about three weeks ago made an assign
ment, when his liabilities were found to
be much in excess of his assets. Shortly
after making an assignment, he opened
an account witn the Maverick liank
here, where he made numerous small
deposits and finally; according to the
statement of the president of the bank,
he overdrew his account $4,000.
At the First National bank of this city
he secured by fraudent papers, it is said,
$2500. He also obtained $1000 from
City Assessor Frish, $500 from M. J.
Kuhns and other persons, it is alleged.
In addition to these he sold lots be
longing to a Daredo man for $1200 and
took that sum with him. He is also al
leged to have absconded with several
thousand dollars belonging to three se
cret societies, organizations of which he
was treasurer. He was also behind
$2000 with his creditors.
Bolton left the city quietly two weeks
ago and is known to have been in San
Francisco a week ago. He came to this
city from Australia and it is believed
that he has departed for that country.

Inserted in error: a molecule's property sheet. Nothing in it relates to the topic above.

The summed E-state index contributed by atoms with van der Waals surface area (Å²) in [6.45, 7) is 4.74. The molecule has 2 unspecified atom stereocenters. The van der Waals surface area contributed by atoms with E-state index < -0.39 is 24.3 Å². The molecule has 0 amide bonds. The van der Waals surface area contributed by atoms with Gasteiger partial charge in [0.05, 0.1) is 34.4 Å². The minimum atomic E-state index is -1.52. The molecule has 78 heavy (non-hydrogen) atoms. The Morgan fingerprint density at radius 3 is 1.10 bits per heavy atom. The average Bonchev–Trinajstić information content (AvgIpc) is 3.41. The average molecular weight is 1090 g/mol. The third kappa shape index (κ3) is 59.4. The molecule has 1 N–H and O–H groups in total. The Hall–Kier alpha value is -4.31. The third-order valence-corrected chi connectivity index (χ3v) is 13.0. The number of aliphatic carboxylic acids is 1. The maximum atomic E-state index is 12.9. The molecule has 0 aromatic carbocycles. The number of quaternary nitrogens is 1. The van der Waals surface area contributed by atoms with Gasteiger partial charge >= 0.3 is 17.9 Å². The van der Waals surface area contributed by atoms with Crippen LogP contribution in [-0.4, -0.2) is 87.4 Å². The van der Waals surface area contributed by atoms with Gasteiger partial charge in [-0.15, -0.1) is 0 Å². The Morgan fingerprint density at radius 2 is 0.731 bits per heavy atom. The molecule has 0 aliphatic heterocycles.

He leaves a wife and several children
The Corn Crop Found to be in a Good
Chicago, Oet. 22 The Farmer's Re
view says that a careful examination of
the estimates furnished by correspond
ents, reveal the fact that the corn crop
is turning out somewhat better than ex
pected. The crop in Michigan and AVis
consin is larger than last year, and Min
nesota and Dakota almost as large.
Other states, especially Kansas and Ne
braska, show considerable shortage in
several counties. Kansas and Nebraska
corn is nearly a total failure. The Re
view gives estimates on the production
in Illinois, Indiana, Ohio, Kentucky,
Missouri, Kansas, Wisconsin, Michigan,
Iowa, Nebraska, Minnesota and Dakota,
and says after deducting from the gross
product the percentage of unmerchant
able corn, the estimate of the total, mar
ketable in the states named, is 825,935,
253 bushels. The condition of the crop
in the remaining states, not covered by
the report, is-estimated at 85 per cent, of
the average.
Returned From Europe in Bettor Health
Gone to Baltimore.
New York, Oct. 20 Ex-President
Robert Garrett, of the Baltimore & Ohio
railway, with his wife and daughter, ar
rived yesterday on the steamship Um-